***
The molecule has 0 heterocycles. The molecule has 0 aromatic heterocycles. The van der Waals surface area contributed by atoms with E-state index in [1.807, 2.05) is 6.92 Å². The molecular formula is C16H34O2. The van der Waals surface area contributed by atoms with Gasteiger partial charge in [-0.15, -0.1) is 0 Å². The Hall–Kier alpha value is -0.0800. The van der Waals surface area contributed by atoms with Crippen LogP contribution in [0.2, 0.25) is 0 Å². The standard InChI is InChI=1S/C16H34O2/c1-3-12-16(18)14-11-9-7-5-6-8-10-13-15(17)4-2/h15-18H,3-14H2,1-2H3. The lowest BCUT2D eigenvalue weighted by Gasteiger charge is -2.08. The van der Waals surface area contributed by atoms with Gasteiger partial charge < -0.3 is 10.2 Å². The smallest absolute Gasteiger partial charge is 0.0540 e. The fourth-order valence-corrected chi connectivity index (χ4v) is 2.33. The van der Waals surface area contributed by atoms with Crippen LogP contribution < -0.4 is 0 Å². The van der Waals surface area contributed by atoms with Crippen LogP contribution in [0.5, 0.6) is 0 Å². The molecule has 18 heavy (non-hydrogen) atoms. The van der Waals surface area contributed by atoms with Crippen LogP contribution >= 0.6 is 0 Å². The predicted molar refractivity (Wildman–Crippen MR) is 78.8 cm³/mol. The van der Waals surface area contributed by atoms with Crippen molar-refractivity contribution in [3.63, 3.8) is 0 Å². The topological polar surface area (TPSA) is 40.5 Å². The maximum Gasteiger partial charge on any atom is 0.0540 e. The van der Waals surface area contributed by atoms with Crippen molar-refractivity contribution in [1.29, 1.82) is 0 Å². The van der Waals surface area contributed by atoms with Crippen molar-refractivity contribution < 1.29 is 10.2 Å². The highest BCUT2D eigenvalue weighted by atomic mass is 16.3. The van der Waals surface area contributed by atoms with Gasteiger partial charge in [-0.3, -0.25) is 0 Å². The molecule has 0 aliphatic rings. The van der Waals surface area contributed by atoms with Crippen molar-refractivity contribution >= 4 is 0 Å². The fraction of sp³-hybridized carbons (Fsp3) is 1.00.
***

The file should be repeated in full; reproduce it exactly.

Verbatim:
The molecule has 0 heterocycles. The molecule has 0 aromatic heterocycles. The van der Waals surface area contributed by atoms with E-state index in [1.807, 2.05) is 6.92 Å². The molecular formula is C16H34O2. The van der Waals surface area contributed by atoms with Gasteiger partial charge in [-0.15, -0.1) is 0 Å². The Hall–Kier alpha value is -0.0800. The van der Waals surface area contributed by atoms with Crippen LogP contribution in [0.2, 0.25) is 0 Å². The standard InChI is InChI=1S/C16H34O2/c1-3-12-16(18)14-11-9-7-5-6-8-10-13-15(17)4-2/h15-18H,3-14H2,1-2H3. The lowest BCUT2D eigenvalue weighted by Gasteiger charge is -2.08. The van der Waals surface area contributed by atoms with Gasteiger partial charge < -0.3 is 10.2 Å². The smallest absolute Gasteiger partial charge is 0.0540 e. The fourth-order valence-corrected chi connectivity index (χ4v) is 2.33. The van der Waals surface area contributed by atoms with Crippen LogP contribution < -0.4 is 0 Å². The van der Waals surface area contributed by atoms with Crippen LogP contribution in [0.5, 0.6) is 0 Å². The molecule has 18 heavy (non-hydrogen) atoms. The van der Waals surface area contributed by atoms with Crippen LogP contribution >= 0.6 is 0 Å². The predicted molar refractivity (Wildman–Crippen MR) is 78.8 cm³/mol. The van der Waals surface area contributed by atoms with Crippen molar-refractivity contribution in [3.63, 3.8) is 0 Å². The topological polar surface area (TPSA) is 40.5 Å². The maximum Gasteiger partial charge on any atom is 0.0540 e. The van der Waals surface area contributed by atoms with Crippen molar-refractivity contribution in [1.29, 1.82) is 0 Å². The van der Waals surface area contributed by atoms with Crippen molar-refractivity contribution < 1.29 is 10.2 Å². The highest BCUT2D eigenvalue weighted by atomic mass is 16.3. The van der Waals surface area contributed by atoms with Gasteiger partial charge in [-0.3, -0.25) is 0 Å². The molecule has 0 aliphatic rings. The van der Waals surface area contributed by atoms with Crippen molar-refractivity contribution >= 4 is 0 Å². The fraction of sp³-hybridized carbons (Fsp3) is 1.00.